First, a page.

Rakhine IDP camps bear brunt of Cyclone Mora

The heavy storm that hit the Bay of Bengal late last month affected large parts of Rakhine State, with camps for internally displaced persons among the hardest hit.

By OLIVER SLOW & SU MYAT MON | FRONTIER

CYCLONE MORA has caused extensive destruction to shelters in Rakhine State, with internally displaced persons camps particularly affected, according to a senior UN official.

Mora formed in the Bay of Bengal on May 28 and was upgraded to a Category 1 cyclone on May 30, with wind speeds reaching 120 kilometres (75 miles) an hour. Although there were no reported deaths from the storm in Myanmar, in Sri Lanka it is reported to have killed about 200 people. 

Mr Mark Cutts, head of office in Myanmar for the United Nations Office for the Coordination of Humanitarian Affairs, said that his organisation had not yet been able to conduct a full assessment into the impact of the cyclone in Rakhine.

However, early observations suggested it had affected the state’s many IDP camps, which house around 120,000 people displaced by communal conflict since 2012.

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“The [IDP] camps have been very badly affected,” Cutts said in an exclusive interview in Sittwe. “These structures were designed to last a few years. They’re already dilapidated and in a bad state of repair, and these strong winds and heavy rains are doing more damage to structures that were not intended to last for five years in the first place.”

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A Muslim refugee sits near a house destroyed by Cyclone Mora in a camp in the Cox’s Bazar district of Bangladesh on May 31. (AFP)

Cutts said that the immediate priority in the IDP camps in Rakhine State is to ensure that people are guaranteed shelter, especially with more heavy rains expected. During the monsoon, average rainfall tends to peak around June and July in Rakhine State.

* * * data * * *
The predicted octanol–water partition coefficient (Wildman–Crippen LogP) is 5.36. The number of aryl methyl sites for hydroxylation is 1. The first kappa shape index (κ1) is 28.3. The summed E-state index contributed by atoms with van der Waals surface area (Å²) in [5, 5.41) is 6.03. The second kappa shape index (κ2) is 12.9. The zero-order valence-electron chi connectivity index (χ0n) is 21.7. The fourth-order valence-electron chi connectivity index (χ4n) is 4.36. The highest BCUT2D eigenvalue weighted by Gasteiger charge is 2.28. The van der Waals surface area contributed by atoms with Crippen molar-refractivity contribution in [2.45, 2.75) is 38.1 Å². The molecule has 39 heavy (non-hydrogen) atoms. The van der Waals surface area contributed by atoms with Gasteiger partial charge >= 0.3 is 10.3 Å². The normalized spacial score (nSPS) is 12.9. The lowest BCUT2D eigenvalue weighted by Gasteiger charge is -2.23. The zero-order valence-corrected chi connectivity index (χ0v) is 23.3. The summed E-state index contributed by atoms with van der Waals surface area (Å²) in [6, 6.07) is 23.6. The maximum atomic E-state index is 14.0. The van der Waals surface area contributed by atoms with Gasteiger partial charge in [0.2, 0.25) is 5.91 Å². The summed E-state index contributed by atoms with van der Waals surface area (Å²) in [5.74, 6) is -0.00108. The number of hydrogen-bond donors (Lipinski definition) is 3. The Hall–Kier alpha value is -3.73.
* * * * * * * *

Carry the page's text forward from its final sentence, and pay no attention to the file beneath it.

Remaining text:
“These buildings are sub-standard and they weren’t built for long-term accommodation,” Cutts said. “They’ve been there for five years, and the government said to us recently that they hope to have solutions for these people within five years,” he said, adding that he doubted the structures could survive many more rainy seasons.

Cutts added that the impact of the cyclone on water and sanitation was also a concern.

“It’s a broad process of improving living conditions in these camps,” he said. “They’re over-crowded and there’s a lot more that needs to be done.”

Denied media access

Frontier spoke to Cutts in Sittwe, as he was returning from a trip to Muslim IDP camps on the outskirts of the Rakhine State capital. Frontier had travelled to Sittwe to visit the camps in order to assess the impact of Mora around the fifth anniversary of their establishment. The government says that IDPs, mainly Muslims who self-identify as Rohingya, are being kept in the camps for their own safety because of tensions with the Rakhine population.

Journalists have regularly visited the camps since 2012, but when we applied for access from June 6 to 11 our request was denied, with no reason given. We were told by the Rakhine State government that we would need to apply again after June 14.

The employee working in the government office told Frontier that the decision had been made by the Union government in Nay Pyi Taw, that he did not know the reason for it, and that it was the first time he had heard of a media team being denied access to the camps.

TOP PHOTO: A NASA Earth Observatory image taken by the Moderate Resolution Imaging Spectroradiometer shows Cyclone Mora on May 30. (AFP)

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